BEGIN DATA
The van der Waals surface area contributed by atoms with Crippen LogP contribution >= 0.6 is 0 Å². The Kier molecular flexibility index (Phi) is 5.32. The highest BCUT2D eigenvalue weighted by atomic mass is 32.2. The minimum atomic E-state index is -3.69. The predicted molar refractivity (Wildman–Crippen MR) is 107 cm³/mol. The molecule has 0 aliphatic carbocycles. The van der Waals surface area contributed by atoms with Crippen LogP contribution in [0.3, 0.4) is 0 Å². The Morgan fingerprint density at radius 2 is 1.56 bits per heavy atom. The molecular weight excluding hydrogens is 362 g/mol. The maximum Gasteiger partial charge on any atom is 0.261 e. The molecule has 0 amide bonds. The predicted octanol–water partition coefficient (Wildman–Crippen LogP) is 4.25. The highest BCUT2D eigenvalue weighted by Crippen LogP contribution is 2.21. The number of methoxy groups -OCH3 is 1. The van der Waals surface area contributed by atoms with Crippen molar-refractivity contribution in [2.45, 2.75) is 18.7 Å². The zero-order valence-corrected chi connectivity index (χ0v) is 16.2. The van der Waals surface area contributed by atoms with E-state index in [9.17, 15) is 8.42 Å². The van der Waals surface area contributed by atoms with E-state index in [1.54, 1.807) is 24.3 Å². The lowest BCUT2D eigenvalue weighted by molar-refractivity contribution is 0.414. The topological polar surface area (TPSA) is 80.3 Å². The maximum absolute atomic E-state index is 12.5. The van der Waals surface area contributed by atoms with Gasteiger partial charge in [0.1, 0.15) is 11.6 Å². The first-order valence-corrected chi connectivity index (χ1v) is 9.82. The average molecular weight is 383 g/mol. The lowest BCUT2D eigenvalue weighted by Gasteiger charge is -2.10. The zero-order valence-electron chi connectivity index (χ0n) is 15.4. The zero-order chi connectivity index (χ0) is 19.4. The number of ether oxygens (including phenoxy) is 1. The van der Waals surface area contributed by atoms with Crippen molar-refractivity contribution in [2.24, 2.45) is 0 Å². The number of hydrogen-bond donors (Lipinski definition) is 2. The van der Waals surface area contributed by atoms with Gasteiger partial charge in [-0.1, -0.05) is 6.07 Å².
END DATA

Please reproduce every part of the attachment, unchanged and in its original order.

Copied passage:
The van der Waals surface area contributed by atoms with Crippen LogP contribution >= 0.6 is 0 Å². The Kier molecular flexibility index (Phi) is 5.32. The highest BCUT2D eigenvalue weighted by atomic mass is 32.2. The minimum atomic E-state index is -3.69. The predicted molar refractivity (Wildman–Crippen MR) is 107 cm³/mol. The molecule has 0 aliphatic carbocycles. The van der Waals surface area contributed by atoms with Crippen LogP contribution in [0.3, 0.4) is 0 Å². The Morgan fingerprint density at radius 2 is 1.56 bits per heavy atom. The molecular weight excluding hydrogens is 362 g/mol. The maximum Gasteiger partial charge on any atom is 0.261 e. The molecule has 0 amide bonds. The predicted octanol–water partition coefficient (Wildman–Crippen LogP) is 4.25. The highest BCUT2D eigenvalue weighted by Crippen LogP contribution is 2.21. The number of methoxy groups -OCH3 is 1. The van der Waals surface area contributed by atoms with Crippen molar-refractivity contribution in [2.45, 2.75) is 18.7 Å². The zero-order valence-corrected chi connectivity index (χ0v) is 16.2. The van der Waals surface area contributed by atoms with E-state index in [9.17, 15) is 8.42 Å². The van der Waals surface area contributed by atoms with E-state index in [1.54, 1.807) is 24.3 Å². The lowest BCUT2D eigenvalue weighted by molar-refractivity contribution is 0.414. The topological polar surface area (TPSA) is 80.3 Å². The maximum absolute atomic E-state index is 12.5. The van der Waals surface area contributed by atoms with Gasteiger partial charge in [0.1, 0.15) is 11.6 Å². The first-order valence-corrected chi connectivity index (χ1v) is 9.82. The average molecular weight is 383 g/mol. The lowest BCUT2D eigenvalue weighted by Gasteiger charge is -2.10. The zero-order valence-electron chi connectivity index (χ0n) is 15.4. The zero-order chi connectivity index (χ0) is 19.4. The number of ether oxygens (including phenoxy) is 1. The van der Waals surface area contributed by atoms with Crippen molar-refractivity contribution in [2.24, 2.45) is 0 Å². The number of hydrogen-bond donors (Lipinski definition) is 2. The van der Waals surface area contributed by atoms with Gasteiger partial charge in [-0.1, -0.05) is 6.07 Å².